Jesus in the Old Testament   Leave a comment

Through a women’s Bible study (DVD series – taught by Beth Moore) I recently got some new insight into an old familiar story and seeing Jesus in the Old Testament.  Beth Moore is a wonderful teacher and these are her insights.  If you ever get a chance to read a book or see her in person or on video – take it. 

Turn to Genesis 22.  This is the familiar story of when Abraham was asked to sacrifice his son Isaac.  The son he had waited 20+ years for. The son born to him when he was 100 and Sarah his wife 90 years old. 

Verse 2: “…take your son, your only son, Isaac, whom you love…”  Beth says the New International Commentary puts the word “please” in the phrase “Take your son, your only son”.  The word “please” is a Hebrew word which means “I beg you”.  God was not commanding Abraham so much as he was earnestly pleading and entreating him. 

Verse 3:  “Early the next morning…”  Abraham did not waste any time.  Surprisingly, this man who had shown no hesitation in the past (see Genesis chapters 15 and 18) to question God, has no questions recorded in this story.  Not one question.  He was being asked the impossible – to kill his own son.  But he did not question.  He obeyed – even the very next morning.  Also – God tells him to take his “only” son.  But Isaac was not the only son Abraham had.  God of course knew this. 

This is where Beth says we see Jesus in this story. Thousands of years before Jesus was on the earth as a man, God saw ahead to that moment and speaks of it here in this story.  Beth says that what God meant was that God saw his only son, Jesus, being made a sacrifice.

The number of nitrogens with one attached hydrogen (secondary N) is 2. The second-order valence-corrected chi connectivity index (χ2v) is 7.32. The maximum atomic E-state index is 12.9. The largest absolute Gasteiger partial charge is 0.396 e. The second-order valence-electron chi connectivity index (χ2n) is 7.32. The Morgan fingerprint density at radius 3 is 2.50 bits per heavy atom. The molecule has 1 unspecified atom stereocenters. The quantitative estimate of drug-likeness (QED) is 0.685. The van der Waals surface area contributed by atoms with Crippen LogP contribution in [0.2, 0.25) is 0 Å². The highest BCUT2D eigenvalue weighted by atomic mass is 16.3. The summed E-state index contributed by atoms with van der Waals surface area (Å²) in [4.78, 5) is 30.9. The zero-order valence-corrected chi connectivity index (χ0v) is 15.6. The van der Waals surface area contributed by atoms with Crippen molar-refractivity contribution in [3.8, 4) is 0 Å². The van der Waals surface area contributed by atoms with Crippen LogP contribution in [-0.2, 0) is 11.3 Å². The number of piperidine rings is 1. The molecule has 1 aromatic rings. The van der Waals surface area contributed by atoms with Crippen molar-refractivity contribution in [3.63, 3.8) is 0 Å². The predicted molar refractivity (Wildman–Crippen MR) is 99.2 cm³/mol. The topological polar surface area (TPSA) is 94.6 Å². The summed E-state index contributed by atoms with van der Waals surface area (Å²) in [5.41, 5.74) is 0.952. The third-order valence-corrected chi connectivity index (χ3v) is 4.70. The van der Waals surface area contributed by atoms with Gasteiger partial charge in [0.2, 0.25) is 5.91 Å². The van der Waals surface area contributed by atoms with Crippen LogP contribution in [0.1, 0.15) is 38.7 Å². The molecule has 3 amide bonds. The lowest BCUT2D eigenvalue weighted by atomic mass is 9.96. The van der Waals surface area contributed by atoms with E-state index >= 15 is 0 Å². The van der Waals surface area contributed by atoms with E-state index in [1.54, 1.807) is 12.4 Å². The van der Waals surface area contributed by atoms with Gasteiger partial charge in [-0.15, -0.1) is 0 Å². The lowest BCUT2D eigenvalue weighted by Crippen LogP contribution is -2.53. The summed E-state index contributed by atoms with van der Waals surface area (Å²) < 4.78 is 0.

Now, verse 5: “…we will come back to you”.  Abraham was speaking by faith.  Turn to Hebrews 11:17-19.  Look also at Job 1:21.  Abraham was going beyond Job’s words.  The Lord does take away, but Abraham had faith that the Lord would also give back.   Just as God knew that His son would go away from His side, be killed, but would return again.

Romans 12:1 asks us to make ourselves a living sacrifice.  While it is true that the problem with a living sacrifice is that it keeps crawling off the altar to go do its own thing – still we are called, and we must try and strive.

Abraham walked all the way to Mount Moriah side-by-side with Isaac.  Isaac did not go alone.  Beth says that God walked with Jesus down the via Dolorosa.  We could not see Him, true.  But she (and I) believes that the Father was there, with His son, walking every step of the way.  Just as Abraham and Isaac walked together.

Verse 9: “He bound his son Isaac…”  How many times do you think Abraham arranged the ropes? Did his hands falter?  Did he move slowly?  Were his eyes obscured with tears? 

Verse 11: “… Abraham!  Abraham!”  In verse 1 God called his name once to get his attention and to tell him what He wanted him to do.  But when he was called to stop, Abraham was called twice.

Verse 13: “… Abraham looked up” Thickets are not tall.  Abraham must have been kneeling or prone on the ground.  Don’t you think so?  Don’t you think his legs collapsed in relief when God called him? 

God provided a substitute for Abraham – a ram – so that Isaac did not have to die.  God provided.  God saw ahead to when He would provide His own son.  He gave Abraham some spiritual insight into that during this incident – read John 8:56.

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Posted January 29, 2011 by Maureen in Christian, Randomness

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